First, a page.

An ACL (Anterior Cruciate Ligament) tear most often occurs during sporting activities when an athlete suddenly pivots, causing excessive rotational forces on the ligament. Individuals who experience ACL tears describe a feeling of the joint giving out, or buckling. You'll commonly hear a "pop."

Signs You May Have Sustained an ACL Tear:

  • Sudden giving way of the knee
  • Hearing a 'pop' at the time of injury
  • Sudden swelling of the knee joint
  • Pain in the knee when walking

How is an ACL Tear Diagnosed?

A well trained Sports Physiotherapist, Sports Physician or Orthopaedic Surgeon will generally be able to confirm the diagnosis of an ACL tear within the clinic and from your injury history. An MRI scan can confirm your ACL tear and identify other knee injuries that may have occurred when your ACL was ruptured. These accessory injuries commonly include meniscal tears, bone bruising and collateral ligament injuries. Confirmation of an ACL tear is essential since the treatment differs from a common knee ligament strain or a meniscus tear.

What to do if have a Ruptured ACL?

Please be guided by your trusted healthcare practitioner for an ACL tear. Successful rehabilitation options vary depending on your age, activity level and extent of the injury. For specific advice, please consult your physiotherapist, knee surgeon or doctor.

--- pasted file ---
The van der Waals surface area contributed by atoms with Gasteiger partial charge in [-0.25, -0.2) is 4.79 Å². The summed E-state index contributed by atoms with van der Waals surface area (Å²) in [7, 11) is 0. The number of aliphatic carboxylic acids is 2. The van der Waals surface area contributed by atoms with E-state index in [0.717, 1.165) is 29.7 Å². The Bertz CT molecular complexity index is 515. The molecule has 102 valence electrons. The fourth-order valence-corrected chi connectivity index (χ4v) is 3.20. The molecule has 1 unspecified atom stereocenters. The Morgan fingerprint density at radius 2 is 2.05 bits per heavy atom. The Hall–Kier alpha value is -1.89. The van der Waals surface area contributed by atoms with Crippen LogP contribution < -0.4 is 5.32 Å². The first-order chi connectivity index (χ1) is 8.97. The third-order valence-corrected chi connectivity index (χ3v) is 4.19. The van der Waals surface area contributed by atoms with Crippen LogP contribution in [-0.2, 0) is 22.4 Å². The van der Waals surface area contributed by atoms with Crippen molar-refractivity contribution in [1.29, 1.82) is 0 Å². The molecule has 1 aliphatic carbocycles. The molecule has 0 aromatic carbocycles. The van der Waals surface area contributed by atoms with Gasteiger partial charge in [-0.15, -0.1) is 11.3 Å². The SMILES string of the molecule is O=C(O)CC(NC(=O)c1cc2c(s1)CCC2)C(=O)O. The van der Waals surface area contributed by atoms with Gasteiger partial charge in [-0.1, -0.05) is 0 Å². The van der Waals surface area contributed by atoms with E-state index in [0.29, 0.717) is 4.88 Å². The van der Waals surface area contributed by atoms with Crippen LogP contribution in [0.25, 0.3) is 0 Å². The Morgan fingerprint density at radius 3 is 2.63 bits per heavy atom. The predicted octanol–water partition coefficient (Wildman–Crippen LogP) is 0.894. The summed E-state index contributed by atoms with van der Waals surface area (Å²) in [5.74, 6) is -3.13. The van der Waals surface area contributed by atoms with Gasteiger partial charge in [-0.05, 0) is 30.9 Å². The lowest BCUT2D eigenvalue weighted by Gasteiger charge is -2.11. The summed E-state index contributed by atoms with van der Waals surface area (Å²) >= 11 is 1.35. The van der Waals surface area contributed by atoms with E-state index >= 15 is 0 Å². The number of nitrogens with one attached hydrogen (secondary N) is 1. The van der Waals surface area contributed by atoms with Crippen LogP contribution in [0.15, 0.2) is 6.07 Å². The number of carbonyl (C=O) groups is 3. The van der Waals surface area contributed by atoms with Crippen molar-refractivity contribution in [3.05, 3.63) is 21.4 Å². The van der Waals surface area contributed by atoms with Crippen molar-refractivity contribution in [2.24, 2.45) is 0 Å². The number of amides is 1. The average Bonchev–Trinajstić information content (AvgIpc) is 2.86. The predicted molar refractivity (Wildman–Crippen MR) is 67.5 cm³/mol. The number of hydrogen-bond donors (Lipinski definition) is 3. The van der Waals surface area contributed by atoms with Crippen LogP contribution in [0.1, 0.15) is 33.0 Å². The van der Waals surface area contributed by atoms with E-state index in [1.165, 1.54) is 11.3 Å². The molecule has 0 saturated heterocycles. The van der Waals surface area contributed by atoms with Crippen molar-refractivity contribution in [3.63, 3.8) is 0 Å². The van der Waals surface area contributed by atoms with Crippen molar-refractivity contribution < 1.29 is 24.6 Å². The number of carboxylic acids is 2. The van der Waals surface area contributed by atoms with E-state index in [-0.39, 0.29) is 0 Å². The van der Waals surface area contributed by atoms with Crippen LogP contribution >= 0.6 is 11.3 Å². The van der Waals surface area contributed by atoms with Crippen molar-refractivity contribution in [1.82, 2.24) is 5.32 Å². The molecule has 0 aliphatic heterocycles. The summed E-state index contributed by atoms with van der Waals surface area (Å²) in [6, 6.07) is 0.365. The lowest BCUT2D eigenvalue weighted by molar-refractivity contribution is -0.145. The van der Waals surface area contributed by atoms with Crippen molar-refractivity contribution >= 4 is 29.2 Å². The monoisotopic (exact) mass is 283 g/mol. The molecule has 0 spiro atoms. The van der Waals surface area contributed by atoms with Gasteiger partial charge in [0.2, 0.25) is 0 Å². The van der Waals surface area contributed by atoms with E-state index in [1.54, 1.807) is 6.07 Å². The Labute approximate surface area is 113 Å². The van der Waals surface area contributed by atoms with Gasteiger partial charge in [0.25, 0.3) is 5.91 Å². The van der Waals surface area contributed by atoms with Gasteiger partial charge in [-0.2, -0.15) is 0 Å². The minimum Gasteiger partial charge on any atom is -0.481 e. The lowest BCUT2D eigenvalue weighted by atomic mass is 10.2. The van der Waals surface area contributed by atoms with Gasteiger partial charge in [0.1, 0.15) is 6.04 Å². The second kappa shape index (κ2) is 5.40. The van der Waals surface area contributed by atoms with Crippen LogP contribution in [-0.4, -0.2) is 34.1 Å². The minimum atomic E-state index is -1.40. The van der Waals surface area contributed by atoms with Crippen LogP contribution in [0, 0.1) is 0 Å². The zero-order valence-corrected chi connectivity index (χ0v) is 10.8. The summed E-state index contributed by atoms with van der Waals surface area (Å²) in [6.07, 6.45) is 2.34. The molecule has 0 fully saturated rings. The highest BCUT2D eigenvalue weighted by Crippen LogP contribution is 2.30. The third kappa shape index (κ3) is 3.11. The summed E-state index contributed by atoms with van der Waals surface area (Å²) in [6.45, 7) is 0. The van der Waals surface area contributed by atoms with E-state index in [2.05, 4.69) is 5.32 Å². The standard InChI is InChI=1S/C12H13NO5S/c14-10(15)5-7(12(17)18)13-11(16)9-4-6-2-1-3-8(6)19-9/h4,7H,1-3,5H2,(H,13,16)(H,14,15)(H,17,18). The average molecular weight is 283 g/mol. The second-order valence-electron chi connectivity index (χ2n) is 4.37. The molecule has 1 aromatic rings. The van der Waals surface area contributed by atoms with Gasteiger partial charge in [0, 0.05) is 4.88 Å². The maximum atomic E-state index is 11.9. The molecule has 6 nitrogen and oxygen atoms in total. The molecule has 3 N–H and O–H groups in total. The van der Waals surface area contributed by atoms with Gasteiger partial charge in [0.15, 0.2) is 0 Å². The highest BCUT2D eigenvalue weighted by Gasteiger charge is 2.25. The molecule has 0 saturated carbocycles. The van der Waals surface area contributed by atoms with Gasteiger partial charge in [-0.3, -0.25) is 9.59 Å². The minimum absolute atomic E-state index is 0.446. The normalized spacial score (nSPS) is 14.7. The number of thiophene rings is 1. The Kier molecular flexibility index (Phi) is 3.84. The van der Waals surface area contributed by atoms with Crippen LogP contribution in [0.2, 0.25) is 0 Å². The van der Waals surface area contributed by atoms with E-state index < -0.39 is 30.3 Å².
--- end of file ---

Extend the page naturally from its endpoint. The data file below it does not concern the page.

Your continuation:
Why are ACL Tears Such a Big Problem?

When an ACL injury occurs, the knee becomes less stable. The ACL injury is a problem because this instability can make sudden, pivoting movements difficult, and it may make the knee more prone to developing arthritis and cartilage tears. If your knee is unstable, a common complaint of a sensation that the knee will 'give out' from under them. When this giving way sensation is because of an ACL injury, the knee joint is sliding too much. Joint sliding can be a problem because each episode of instability (the 'giving way' sensation) can cause damage to the knee cartilage. Therefore an ACL injury makes patients more prone to developing arthritis and meniscus tears. Athletes often have particular difficulty once they have sustained an ACL injury. Many sports require a functioning ACL to perform common manoeuvres such as cutting, pivoting, and sudden turns. These high demand sports include, but are not limited to:
  • Football
  • Soccer
  • Basketball
  • Skiing
  • Gymnastics
  • Hockey (Ice and Field)
  • Wrestling
  • Lacrosse
  • Rugby
Patients may be able to function in their normal daily activities without a normal ACL, but these high-demand sports may prove difficult. Therefore, athletes are often faced with the decision to undergo surgery in order to return to their previous level of competition.